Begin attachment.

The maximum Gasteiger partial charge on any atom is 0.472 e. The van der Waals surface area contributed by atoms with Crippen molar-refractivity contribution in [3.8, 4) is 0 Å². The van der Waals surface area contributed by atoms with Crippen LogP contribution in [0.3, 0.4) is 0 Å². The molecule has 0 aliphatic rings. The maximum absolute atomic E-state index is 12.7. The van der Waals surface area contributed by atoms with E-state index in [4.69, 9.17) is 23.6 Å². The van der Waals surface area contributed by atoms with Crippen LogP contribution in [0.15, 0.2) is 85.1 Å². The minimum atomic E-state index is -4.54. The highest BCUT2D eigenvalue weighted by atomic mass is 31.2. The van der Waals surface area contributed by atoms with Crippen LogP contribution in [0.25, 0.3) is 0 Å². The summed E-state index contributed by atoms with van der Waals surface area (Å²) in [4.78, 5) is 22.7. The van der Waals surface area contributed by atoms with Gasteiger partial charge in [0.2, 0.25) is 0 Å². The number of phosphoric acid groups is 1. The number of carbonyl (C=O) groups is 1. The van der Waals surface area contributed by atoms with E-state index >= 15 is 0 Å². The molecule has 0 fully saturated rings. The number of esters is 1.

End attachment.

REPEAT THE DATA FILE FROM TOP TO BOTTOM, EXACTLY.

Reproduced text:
The maximum Gasteiger partial charge on any atom is 0.472 e. The van der Waals surface area contributed by atoms with Crippen molar-refractivity contribution in [3.8, 4) is 0 Å². The van der Waals surface area contributed by atoms with Crippen LogP contribution in [0.3, 0.4) is 0 Å². The molecule has 0 aliphatic rings. The maximum absolute atomic E-state index is 12.7. The van der Waals surface area contributed by atoms with E-state index in [4.69, 9.17) is 23.6 Å². The van der Waals surface area contributed by atoms with Crippen LogP contribution in [0.15, 0.2) is 85.1 Å². The minimum atomic E-state index is -4.54. The highest BCUT2D eigenvalue weighted by atomic mass is 31.2. The van der Waals surface area contributed by atoms with Crippen LogP contribution in [0.25, 0.3) is 0 Å². The summed E-state index contributed by atoms with van der Waals surface area (Å²) in [4.78, 5) is 22.7. The van der Waals surface area contributed by atoms with Gasteiger partial charge in [0.2, 0.25) is 0 Å². The number of phosphoric acid groups is 1. The number of carbonyl (C=O) groups is 1. The van der Waals surface area contributed by atoms with E-state index >= 15 is 0 Å². The molecule has 0 fully saturated rings. The number of esters is 1.